This paper provides an argument for why nurse to patient ratios should be improved in hospitals. Many advocating bodies for nurse to patient ratios have lobbied United States Congress and legislatures to enact laws and formulate measures, which will ensure that the working conditions of nurses have improved significantly in hospitals. These measures seek to address the issue of inability of nurses to deliver quality services as the number of patients increase in hospitals. This is because patients are at a risk because of inadequate staffing, which is experienced in several hospitals. This situation may be addressed when staffing ratios are improved such that nurses are able to attend to patients without undue pressure of workload being imposed on them. However, improvement on hospital staffing ratios is associated with an increment in the cost for the hospitals. This means that hospitals have to improve this in order to ensure that patients have the ability of getting quality care and safety.
In the past, the number of patients received in hospitals has increased drastically, which has led to a demand for more nurses. This is because the present nurses have found themselves being overworked as it pertains to attending to these patients and their length of stay in hospitals has increased. Since the quality and safety of health care has a direct relationship to experience and size of nurses, this shows that these two elements have being compromised significantly (Welton, 2007). Further, facilities for inpatient working have become very terrible since the current nurses cannot be able to maintain such facilities effectively and take care of the large number of patients found in hospitals. This situation has compelled state legislatures to consider several measures of increasing the number of nurses in hospitals. Such measures include minimum staffing level for all hospitals irrespective of severity and types of patients in the hospitals.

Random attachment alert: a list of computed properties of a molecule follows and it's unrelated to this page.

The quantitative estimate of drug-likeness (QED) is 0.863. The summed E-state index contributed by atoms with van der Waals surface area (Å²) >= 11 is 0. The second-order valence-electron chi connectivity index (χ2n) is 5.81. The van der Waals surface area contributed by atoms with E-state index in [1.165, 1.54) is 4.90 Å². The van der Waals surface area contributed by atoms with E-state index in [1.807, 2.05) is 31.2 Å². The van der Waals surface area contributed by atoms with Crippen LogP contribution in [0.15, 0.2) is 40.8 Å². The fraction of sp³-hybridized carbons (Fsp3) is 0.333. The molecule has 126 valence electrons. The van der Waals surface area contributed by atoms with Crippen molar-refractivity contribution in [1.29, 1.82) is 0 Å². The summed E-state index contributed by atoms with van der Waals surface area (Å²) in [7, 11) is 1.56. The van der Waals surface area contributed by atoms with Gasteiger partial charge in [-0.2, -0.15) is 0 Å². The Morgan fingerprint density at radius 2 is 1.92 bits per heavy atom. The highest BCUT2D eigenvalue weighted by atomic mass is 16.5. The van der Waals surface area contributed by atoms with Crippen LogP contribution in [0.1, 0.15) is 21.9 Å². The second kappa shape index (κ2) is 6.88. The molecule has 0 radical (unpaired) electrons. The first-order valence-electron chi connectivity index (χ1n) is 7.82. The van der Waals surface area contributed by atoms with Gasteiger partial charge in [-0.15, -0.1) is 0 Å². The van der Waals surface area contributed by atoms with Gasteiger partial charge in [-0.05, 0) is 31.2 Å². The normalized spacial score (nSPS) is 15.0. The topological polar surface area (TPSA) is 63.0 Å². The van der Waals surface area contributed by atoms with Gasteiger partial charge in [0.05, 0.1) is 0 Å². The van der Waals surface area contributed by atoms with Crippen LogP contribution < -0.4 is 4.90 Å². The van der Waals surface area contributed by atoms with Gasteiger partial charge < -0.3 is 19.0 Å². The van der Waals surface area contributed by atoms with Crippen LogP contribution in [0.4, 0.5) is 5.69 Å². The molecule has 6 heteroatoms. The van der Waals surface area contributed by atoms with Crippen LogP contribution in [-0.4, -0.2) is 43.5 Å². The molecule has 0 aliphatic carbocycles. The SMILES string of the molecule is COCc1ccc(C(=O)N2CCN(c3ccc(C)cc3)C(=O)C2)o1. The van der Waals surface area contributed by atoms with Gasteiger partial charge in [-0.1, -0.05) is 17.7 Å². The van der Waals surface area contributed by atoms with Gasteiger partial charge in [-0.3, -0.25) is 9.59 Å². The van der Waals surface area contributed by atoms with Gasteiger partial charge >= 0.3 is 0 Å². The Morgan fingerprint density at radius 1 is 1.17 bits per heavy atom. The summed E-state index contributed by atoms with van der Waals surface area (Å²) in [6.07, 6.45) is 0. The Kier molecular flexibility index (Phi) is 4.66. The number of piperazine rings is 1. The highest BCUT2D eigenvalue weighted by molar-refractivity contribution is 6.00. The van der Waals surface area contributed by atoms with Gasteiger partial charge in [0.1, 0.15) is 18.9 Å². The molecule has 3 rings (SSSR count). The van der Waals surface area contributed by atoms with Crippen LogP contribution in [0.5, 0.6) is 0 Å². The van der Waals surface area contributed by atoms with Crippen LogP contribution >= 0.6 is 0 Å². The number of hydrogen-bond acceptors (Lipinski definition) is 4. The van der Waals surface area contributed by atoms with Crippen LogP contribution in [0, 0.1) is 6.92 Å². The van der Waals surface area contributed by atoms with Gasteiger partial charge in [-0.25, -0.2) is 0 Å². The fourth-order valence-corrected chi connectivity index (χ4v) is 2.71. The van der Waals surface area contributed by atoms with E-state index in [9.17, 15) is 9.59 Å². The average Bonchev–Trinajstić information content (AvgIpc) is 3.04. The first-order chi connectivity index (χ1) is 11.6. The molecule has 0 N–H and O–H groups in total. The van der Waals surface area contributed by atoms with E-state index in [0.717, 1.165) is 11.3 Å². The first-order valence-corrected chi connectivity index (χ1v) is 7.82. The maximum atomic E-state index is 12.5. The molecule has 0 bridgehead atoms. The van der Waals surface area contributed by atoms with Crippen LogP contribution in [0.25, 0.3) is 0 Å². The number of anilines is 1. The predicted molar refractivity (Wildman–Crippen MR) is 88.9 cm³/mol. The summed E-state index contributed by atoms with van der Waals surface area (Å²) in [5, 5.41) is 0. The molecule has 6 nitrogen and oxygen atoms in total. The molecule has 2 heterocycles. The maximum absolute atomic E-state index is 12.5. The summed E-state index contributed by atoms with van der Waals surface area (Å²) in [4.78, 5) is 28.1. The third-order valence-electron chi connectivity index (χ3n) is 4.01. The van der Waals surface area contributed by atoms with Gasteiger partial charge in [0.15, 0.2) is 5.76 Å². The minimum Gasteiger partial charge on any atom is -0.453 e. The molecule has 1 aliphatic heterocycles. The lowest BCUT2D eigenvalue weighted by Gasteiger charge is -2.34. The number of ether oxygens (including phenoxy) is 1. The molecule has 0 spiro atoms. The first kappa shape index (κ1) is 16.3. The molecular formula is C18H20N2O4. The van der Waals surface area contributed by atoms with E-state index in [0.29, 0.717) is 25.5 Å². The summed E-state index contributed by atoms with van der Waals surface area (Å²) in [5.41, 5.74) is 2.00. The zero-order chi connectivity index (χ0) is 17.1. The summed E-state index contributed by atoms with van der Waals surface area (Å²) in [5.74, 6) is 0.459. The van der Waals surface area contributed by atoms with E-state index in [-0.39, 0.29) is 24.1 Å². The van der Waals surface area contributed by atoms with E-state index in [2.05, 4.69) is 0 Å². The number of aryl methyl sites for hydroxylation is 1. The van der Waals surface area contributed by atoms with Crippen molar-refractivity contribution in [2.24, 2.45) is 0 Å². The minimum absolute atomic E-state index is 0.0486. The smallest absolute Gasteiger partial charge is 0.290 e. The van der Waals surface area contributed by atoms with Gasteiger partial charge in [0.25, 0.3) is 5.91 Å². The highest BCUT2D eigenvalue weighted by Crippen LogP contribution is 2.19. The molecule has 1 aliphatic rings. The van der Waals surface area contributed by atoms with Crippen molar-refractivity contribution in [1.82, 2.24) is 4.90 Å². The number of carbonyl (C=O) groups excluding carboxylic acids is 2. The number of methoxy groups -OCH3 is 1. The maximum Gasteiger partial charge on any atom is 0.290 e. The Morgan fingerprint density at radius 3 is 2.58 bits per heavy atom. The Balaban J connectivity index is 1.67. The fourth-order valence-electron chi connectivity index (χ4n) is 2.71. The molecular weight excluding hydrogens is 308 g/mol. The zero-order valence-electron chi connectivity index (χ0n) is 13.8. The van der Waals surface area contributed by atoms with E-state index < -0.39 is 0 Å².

As the regulatory approach increases the number of nurses, there is a decline or weakness of this body to improve on patient care reimbursement. As such, hospitals have resulted into other measures, which include layoff and decrease of other staff members such as housekeepers and unlicensed personnel involved in provision of assistance services. Hospitals have taken these measures as an effective means for compensating for their losses in revenue. Consequently, the registered nurses have being overburdened since they have to take part in non-nursing tasks, which were previously performed by the non-nursing staff members. This shows that the ratio of nurses to patients has considerably declined. However, this could be counteracted by ensuring that payment to hospitals are directly linked to billing and costs of inpatient nurse care, as well as the hospital reimbursement.
Nurse work overload makes such individuals to attain job dissatisfaction. Consequently, the quality of services, which are received from these individuals are below the acceptable levels. This indicates that there is a need for improving on these ratios, so that the performance output of nurses in hospitals may increase significantly and patients may receive quality and adequate care. This is necessary since the patients feel adverse effects of nursing working environment. This occurs since nurses will provide health care, which is related to the quality of job satisfaction levels.